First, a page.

Josh and I were riding around in search of the new feed store in the area with windows down and the local country station cranked up to be heard over the warm Georgia wind. Alan Jackson’s latest song, Small Town Southern Man, just finished playing and Josh turned to me and said, “I hope that whoever that song was written about knew how lucky he was.”
I smiled, nodded, and then became thoroughly lost in thought. You see, I’d returned to The Farm.
In life, there are a few places or events that earn the title “The ______” and when “The _____” is said in your family — everyone knows exactly what you are talking about. In our family, The Farm refers to my grandparents’ several hundred acre farm. It was never Grandmother and Grandfather’s house, but always The Farm. The Farm was sold before I graduated high school and has likely been violated by a subdivision or two by now. I have not returned to see the damage and probably never will. We can’t afford to buy it back. Though it is a danger to my mental health, I sometimes let myself imagine my husband riding around on my grandfather’s tractor or fishing out of one of the ponds where my grandfather taught me to cast using my old bamboo fishing pole. And then I am back:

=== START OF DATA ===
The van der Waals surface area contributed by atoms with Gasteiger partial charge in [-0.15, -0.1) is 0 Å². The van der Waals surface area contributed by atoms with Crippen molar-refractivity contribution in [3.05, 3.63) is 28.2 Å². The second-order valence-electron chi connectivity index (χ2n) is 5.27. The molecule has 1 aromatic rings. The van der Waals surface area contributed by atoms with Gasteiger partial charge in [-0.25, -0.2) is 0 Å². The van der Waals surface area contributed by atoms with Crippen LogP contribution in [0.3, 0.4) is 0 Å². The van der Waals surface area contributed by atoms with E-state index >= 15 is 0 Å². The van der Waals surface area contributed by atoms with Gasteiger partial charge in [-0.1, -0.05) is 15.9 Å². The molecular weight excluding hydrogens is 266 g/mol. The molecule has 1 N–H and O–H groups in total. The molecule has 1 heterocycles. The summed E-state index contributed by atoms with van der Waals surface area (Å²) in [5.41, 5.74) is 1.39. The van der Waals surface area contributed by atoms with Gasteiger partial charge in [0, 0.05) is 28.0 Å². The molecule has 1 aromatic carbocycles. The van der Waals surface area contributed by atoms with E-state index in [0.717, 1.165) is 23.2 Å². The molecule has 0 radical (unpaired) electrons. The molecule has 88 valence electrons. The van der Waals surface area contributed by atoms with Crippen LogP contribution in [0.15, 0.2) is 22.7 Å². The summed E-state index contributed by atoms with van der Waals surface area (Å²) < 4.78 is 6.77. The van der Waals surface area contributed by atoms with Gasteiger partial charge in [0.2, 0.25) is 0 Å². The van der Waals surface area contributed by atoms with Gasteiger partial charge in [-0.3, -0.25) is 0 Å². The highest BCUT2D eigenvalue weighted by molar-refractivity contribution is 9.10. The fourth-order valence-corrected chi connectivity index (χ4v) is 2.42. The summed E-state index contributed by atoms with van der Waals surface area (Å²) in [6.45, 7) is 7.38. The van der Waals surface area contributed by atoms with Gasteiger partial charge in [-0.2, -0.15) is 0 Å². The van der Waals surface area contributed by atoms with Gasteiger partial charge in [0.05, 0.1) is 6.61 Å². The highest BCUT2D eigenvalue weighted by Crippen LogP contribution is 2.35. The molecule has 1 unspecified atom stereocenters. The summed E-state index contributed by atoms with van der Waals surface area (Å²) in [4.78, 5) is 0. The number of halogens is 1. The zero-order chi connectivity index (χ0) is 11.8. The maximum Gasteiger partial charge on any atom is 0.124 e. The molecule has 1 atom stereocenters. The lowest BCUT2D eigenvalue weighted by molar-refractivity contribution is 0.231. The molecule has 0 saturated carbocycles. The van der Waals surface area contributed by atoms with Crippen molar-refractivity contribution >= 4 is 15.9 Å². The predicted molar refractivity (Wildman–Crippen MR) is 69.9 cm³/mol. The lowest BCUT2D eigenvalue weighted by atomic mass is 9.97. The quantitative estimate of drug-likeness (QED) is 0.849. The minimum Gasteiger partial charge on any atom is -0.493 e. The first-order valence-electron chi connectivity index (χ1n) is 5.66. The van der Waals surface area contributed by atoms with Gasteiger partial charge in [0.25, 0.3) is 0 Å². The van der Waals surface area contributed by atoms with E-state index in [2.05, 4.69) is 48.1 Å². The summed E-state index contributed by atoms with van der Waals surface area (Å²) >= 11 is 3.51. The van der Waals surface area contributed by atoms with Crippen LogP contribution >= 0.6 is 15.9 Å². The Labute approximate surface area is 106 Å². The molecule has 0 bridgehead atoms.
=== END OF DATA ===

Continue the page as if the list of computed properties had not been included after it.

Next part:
My grandfather stood beside me alongside the rush of cool mountain water with the peppering of shadow tiptoeing across my bare shoulders, listening to the sounds of the wilderness — both of us in Carharts (mine a size too big) and then in a liquid flash of artful motion he casts. He turned to me and smiled. When my grandfather smiled, he smiled with his entire face — eyes, nose, cheeks, lips, and brows. Being on the receiving end of such a smile can be compared to experiencing stigmatic ecstasy. Bliss.
Yes, there is a reason for everything that happens. I was meant to leave my senses and let myself traipse back to The Farm — my soul needed to feel that smile once more. And in that moment, I felt it and gloried in it. Picture horses rolling in the field post-bath and there I am turning about in the joy his memory gave me in those seconds. Life and death are not so different from one another, I’ve discovered. The gap that separates them is not as broad as we are often led to believe, as we are often comfortable believing. He is not so far from me. Not as far as The Farm.
Of course, not one of my grandfather’s children wanted The Farm or could have maintained it. My uncle is a very nice city-boy and my father lacks any common sense. It was written in the stars for The Farm to be sold and for the love of that land to skip a generation. Of course, I married a man just like my grandfather and we will dream, save, and pray to eventually end up on our own version of The Farm.
And that’s why Alan Jackson’s song and my husband’s wistful comment sent me racing the cloud-shadows over the rolling hills of The Farm. We’ll get there. Just watch.